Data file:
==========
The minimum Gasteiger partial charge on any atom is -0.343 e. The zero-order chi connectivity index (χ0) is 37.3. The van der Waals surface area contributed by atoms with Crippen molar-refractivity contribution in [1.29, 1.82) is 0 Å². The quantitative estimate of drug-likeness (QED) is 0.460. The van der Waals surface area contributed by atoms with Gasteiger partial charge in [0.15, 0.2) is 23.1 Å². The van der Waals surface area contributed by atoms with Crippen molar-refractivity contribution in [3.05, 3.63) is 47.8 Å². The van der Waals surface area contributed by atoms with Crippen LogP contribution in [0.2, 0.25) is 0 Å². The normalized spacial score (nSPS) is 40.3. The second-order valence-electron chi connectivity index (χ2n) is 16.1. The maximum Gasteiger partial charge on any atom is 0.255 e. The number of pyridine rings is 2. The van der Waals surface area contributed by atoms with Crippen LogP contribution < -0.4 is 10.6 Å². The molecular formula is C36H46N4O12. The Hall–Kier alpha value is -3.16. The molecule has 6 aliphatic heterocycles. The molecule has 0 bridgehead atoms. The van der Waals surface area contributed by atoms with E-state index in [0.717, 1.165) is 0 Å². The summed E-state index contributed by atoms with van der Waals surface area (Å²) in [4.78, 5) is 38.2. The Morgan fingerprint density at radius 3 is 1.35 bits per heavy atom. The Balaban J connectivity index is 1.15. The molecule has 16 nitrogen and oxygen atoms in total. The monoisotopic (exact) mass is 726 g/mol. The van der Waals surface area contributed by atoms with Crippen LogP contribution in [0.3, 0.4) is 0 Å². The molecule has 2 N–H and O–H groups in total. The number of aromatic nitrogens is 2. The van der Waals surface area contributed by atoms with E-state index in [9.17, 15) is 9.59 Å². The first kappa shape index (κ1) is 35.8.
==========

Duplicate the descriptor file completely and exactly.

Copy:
The minimum Gasteiger partial charge on any atom is -0.343 e. The zero-order chi connectivity index (χ0) is 37.3. The van der Waals surface area contributed by atoms with Crippen molar-refractivity contribution in [1.29, 1.82) is 0 Å². The quantitative estimate of drug-likeness (QED) is 0.460. The van der Waals surface area contributed by atoms with Gasteiger partial charge in [0.15, 0.2) is 23.1 Å². The van der Waals surface area contributed by atoms with Crippen molar-refractivity contribution in [3.05, 3.63) is 47.8 Å². The van der Waals surface area contributed by atoms with Crippen LogP contribution in [0.2, 0.25) is 0 Å². The normalized spacial score (nSPS) is 40.3. The second-order valence-electron chi connectivity index (χ2n) is 16.1. The maximum Gasteiger partial charge on any atom is 0.255 e. The number of pyridine rings is 2. The van der Waals surface area contributed by atoms with Crippen LogP contribution < -0.4 is 10.6 Å². The molecular formula is C36H46N4O12. The Hall–Kier alpha value is -3.16. The molecule has 6 aliphatic heterocycles. The molecule has 0 bridgehead atoms. The van der Waals surface area contributed by atoms with E-state index in [0.717, 1.165) is 0 Å². The summed E-state index contributed by atoms with van der Waals surface area (Å²) in [4.78, 5) is 38.2. The Morgan fingerprint density at radius 3 is 1.35 bits per heavy atom. The Balaban J connectivity index is 1.15. The molecule has 16 nitrogen and oxygen atoms in total. The monoisotopic (exact) mass is 726 g/mol. The van der Waals surface area contributed by atoms with Crippen LogP contribution in [0.3, 0.4) is 0 Å². The molecule has 2 N–H and O–H groups in total. The number of aromatic nitrogens is 2. The van der Waals surface area contributed by atoms with E-state index in [9.17, 15) is 9.59 Å². The first kappa shape index (κ1) is 35.8.